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Failed State?

The fact that Joe Liebermann is currently dictating the course of health care reform is a perfect example of what is so  wrong with our system of government.  At some point in our nation’s history, I’m sure the Senate with it’s non-representative composition and it’s archaic rules made some sense.  But that time has long since past.  The current battle over health care reform is just the latest example of just how broken our system is.  Think about it — the United States, the wealthiest and most powerful country in the world, has a health care system that most closely resembles that of Turkey and Mexico.  Yes, along with the U.S. those are the only other developed countries in the world that do not have universal health care coverage.  Our costs for health care are twice the OECD average, and the quality of the health care that is provided is about half of what other countries have (the complete OECD report is here).  Over 22,000 Americans die each year because of lack of health insurance — that’s the equivalent of a 9-11 attack happening every 60 days.  You would think Americans would be abhorred at that.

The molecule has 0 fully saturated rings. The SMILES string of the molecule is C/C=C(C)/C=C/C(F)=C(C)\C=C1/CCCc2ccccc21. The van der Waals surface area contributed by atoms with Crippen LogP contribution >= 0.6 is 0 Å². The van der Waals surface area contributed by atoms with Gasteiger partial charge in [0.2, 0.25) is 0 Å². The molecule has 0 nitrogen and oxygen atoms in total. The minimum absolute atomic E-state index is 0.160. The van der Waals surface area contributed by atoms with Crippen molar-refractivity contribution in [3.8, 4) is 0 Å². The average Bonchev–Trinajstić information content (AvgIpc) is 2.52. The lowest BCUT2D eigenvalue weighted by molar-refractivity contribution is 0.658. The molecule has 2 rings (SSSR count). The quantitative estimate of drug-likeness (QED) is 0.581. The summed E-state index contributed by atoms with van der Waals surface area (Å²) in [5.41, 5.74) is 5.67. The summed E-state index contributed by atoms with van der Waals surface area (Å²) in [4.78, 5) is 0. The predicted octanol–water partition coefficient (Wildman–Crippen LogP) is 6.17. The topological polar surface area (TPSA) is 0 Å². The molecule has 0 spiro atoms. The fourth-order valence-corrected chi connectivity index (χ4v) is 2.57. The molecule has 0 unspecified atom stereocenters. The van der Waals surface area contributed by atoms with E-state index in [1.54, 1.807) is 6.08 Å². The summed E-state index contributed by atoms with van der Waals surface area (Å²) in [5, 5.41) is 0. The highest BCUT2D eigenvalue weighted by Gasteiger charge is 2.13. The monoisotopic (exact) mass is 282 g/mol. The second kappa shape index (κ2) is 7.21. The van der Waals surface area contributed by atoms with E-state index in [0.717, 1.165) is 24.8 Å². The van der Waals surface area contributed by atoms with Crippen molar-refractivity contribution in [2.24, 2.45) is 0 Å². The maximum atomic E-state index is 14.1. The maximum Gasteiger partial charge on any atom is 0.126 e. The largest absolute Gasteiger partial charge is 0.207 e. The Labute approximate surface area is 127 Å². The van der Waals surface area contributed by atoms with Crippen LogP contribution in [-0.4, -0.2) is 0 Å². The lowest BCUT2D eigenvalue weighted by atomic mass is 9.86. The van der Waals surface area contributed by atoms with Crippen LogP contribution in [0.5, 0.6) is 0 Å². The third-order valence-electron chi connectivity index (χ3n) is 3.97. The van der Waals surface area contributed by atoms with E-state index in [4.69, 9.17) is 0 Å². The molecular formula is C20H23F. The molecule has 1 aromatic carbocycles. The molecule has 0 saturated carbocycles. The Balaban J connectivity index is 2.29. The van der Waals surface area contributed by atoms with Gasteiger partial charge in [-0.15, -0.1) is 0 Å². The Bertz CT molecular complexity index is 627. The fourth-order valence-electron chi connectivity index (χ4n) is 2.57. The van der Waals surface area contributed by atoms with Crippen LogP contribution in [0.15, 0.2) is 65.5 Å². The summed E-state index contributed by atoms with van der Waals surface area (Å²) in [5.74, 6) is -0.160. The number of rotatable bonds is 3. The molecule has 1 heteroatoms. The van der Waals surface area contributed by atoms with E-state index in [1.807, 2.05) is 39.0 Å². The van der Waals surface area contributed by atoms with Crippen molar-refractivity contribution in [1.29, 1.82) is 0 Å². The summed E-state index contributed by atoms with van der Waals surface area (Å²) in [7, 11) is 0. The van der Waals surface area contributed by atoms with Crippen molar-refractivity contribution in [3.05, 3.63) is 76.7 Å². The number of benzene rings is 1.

Health care should be an absolute embarrassment to any true American — legislation providing for universal care along with a public option should have flown through this Congress and by now should be the law of the land.  But here we are, still struggling to get any reform bill passed at all, much less something that will truly bring the country up to the level that the rest of the world has.  And health care is just the tip of the iceberg.  We’ve got an economy that is mired in a deep recession with no end in sight, our educational system is falling behind the rest of the world, we’re still as dependent as ever on foreign oil for our energy.  We’ve been going downhill as a nation for the better part of the last 30 years, and as Krugman notes, unless something drastic is done we are well on our way to becoming yet another failed state.  And that’s not an exaggeration at all.